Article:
Sunday, March 2, 2008

Part II: In Which I Fortell The Death Of The Christian Right

As I wrote in my last post, one of my daughters and I went to the 3rd Annual Governor's Conference on LGBT Youth at Drake University in Des Moines, IA a couple of weeks ago. Sponsored by The GLBT Youth in Iowa Schools Task Force, the conference concerned issues surrounding education of students who are GLBT in Iowa including bullying and harassment. In my first post about the conference I ended with my surprise at the visibility of faith, especially Christian faith, at the conference.

What struck me hardest was a comment made by a panel member in the last session I attended at the conference, a panel of students who lead high school GSAs (gay-straight alliances). Briana McGeough and the others spoke about what they had learned as student leaders and their aspirations for their school's GSAs. McGeough said that she hoped to include spirituality in more of her GSA's programming. No big surprise, condemnations from religious leaders and demands that people who are GLBT become "normal" had put her and a lot of other students off The Church. In spite of this McGough said she was no longer comfortable with the resulting "anti-Jesus" atmosphere. She wanted to bring some Christian leaders and religious scholars in to speak to the group and make things more positive.

Being a Christian I found this personally validating. More importantly I started doing the math.

Jerry Fallwell is dead. The big right-wing ministers have been slow and fragmented in finding Presidential hopefuls to endorse. The Republican party knows that a social reactionary is not viable in a general election. My first session at a GLBT education conference was presented by a Methodist minister. Two of my wife's friends are ordained Christian clergy in decade-long lesbian relationships. A lesbian teenager just told me her high school's GSA needs more Jesus.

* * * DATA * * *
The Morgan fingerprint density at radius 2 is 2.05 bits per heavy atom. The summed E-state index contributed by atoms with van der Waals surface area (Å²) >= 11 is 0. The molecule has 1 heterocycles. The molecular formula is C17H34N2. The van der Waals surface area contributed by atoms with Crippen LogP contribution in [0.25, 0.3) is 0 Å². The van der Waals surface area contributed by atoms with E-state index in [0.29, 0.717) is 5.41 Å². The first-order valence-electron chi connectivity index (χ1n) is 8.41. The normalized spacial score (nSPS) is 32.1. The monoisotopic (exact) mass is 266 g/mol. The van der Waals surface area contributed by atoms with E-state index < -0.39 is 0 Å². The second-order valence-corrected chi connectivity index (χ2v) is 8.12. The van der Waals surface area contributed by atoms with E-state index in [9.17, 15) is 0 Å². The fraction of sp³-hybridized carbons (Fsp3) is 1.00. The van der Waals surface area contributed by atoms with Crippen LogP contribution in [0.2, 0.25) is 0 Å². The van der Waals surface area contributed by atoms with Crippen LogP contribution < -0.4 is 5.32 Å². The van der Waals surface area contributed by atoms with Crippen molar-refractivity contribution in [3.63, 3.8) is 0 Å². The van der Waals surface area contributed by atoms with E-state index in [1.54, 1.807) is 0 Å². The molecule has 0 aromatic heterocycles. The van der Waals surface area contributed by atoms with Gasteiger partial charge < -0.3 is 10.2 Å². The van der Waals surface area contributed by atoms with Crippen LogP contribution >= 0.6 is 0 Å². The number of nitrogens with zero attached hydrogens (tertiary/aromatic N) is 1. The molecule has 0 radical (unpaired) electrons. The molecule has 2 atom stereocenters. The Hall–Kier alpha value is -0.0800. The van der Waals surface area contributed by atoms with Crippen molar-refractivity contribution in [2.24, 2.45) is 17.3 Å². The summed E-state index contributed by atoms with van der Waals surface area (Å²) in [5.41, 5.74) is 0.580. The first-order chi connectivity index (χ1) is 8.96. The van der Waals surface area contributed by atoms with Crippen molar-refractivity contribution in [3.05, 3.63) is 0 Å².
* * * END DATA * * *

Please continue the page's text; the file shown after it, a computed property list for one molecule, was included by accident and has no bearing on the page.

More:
Clearly, the Christian Right is in trouble.

Disillusionment with the Bush administration is making a lot of Christians question the evangelical church's dysfunctional politics. Simultaneously, staunch conservatives, informed by the likes of the late William F. Buckley and the just-as-smart but much funnier P.J. O'Rourke, are realizing that there are down sides to allying themselves with modern Puritans. On the surface Christian Right conservatives may seem to be pining for the same simpler golden age as neoconservatives and fiscal conservatives, but longing for a world where everyone still knew their place doesn't make you an asset to the larger conservative movement. What's more, a lot of fiscal conservatives have a libertarian bent and could care less who you sleep with.

Another venue where the Christian right may be showing their ass for the last time is same sex parenting. Because same sex couples have been able to adopt in Iowa for some time I didn't pay a lot of attention to this issue until I picked up a book about it from the ACLU table at the Governor's Conference. Too High A Price: The Case Against Restricting Gay Parenting is an unassuming paperback published by the ACLU that lays out the historical and legal landscape in the US for same sex parents as of 2006. There is progress for parents in same sex relationships having custody and visitation equity but many states, especially in the South, do have laws on the books allowing judges to discriminate on that basis.